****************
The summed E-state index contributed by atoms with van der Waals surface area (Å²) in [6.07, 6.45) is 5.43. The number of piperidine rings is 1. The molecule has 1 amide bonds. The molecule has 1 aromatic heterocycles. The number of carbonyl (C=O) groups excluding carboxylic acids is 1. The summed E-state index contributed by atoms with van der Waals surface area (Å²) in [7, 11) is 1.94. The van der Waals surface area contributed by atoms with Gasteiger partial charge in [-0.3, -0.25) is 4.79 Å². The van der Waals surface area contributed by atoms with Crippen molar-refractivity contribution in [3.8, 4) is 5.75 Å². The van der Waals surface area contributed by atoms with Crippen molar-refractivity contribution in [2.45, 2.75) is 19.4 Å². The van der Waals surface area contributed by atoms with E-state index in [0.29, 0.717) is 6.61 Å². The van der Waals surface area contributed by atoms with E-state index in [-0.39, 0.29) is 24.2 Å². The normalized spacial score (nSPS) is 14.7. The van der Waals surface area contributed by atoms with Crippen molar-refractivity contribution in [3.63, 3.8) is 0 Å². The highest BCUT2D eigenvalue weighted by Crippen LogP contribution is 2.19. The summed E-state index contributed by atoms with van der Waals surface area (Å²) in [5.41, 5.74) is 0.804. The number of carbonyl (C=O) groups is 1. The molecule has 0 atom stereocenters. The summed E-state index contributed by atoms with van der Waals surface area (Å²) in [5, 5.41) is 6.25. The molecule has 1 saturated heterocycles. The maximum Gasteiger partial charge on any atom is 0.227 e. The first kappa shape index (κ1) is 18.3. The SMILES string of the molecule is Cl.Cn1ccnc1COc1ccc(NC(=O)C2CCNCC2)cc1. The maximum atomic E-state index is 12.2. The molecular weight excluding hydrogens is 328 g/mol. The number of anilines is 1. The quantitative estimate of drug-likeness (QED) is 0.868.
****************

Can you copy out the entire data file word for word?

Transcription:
The summed E-state index contributed by atoms with van der Waals surface area (Å²) in [6.07, 6.45) is 5.43. The number of piperidine rings is 1. The molecule has 1 amide bonds. The molecule has 1 aromatic heterocycles. The number of carbonyl (C=O) groups excluding carboxylic acids is 1. The summed E-state index contributed by atoms with van der Waals surface area (Å²) in [7, 11) is 1.94. The van der Waals surface area contributed by atoms with Gasteiger partial charge in [-0.3, -0.25) is 4.79 Å². The van der Waals surface area contributed by atoms with Crippen molar-refractivity contribution in [3.8, 4) is 5.75 Å². The van der Waals surface area contributed by atoms with Crippen molar-refractivity contribution in [2.45, 2.75) is 19.4 Å². The van der Waals surface area contributed by atoms with E-state index in [0.29, 0.717) is 6.61 Å². The van der Waals surface area contributed by atoms with E-state index in [-0.39, 0.29) is 24.2 Å². The normalized spacial score (nSPS) is 14.7. The van der Waals surface area contributed by atoms with Crippen molar-refractivity contribution in [3.63, 3.8) is 0 Å². The highest BCUT2D eigenvalue weighted by Crippen LogP contribution is 2.19. The summed E-state index contributed by atoms with van der Waals surface area (Å²) in [5.41, 5.74) is 0.804. The number of carbonyl (C=O) groups is 1. The molecule has 0 atom stereocenters. The summed E-state index contributed by atoms with van der Waals surface area (Å²) in [5, 5.41) is 6.25. The molecule has 1 saturated heterocycles. The maximum Gasteiger partial charge on any atom is 0.227 e. The first kappa shape index (κ1) is 18.3. The SMILES string of the molecule is Cl.Cn1ccnc1COc1ccc(NC(=O)C2CCNCC2)cc1. The maximum atomic E-state index is 12.2. The molecular weight excluding hydrogens is 328 g/mol. The number of anilines is 1. The quantitative estimate of drug-likeness (QED) is 0.868.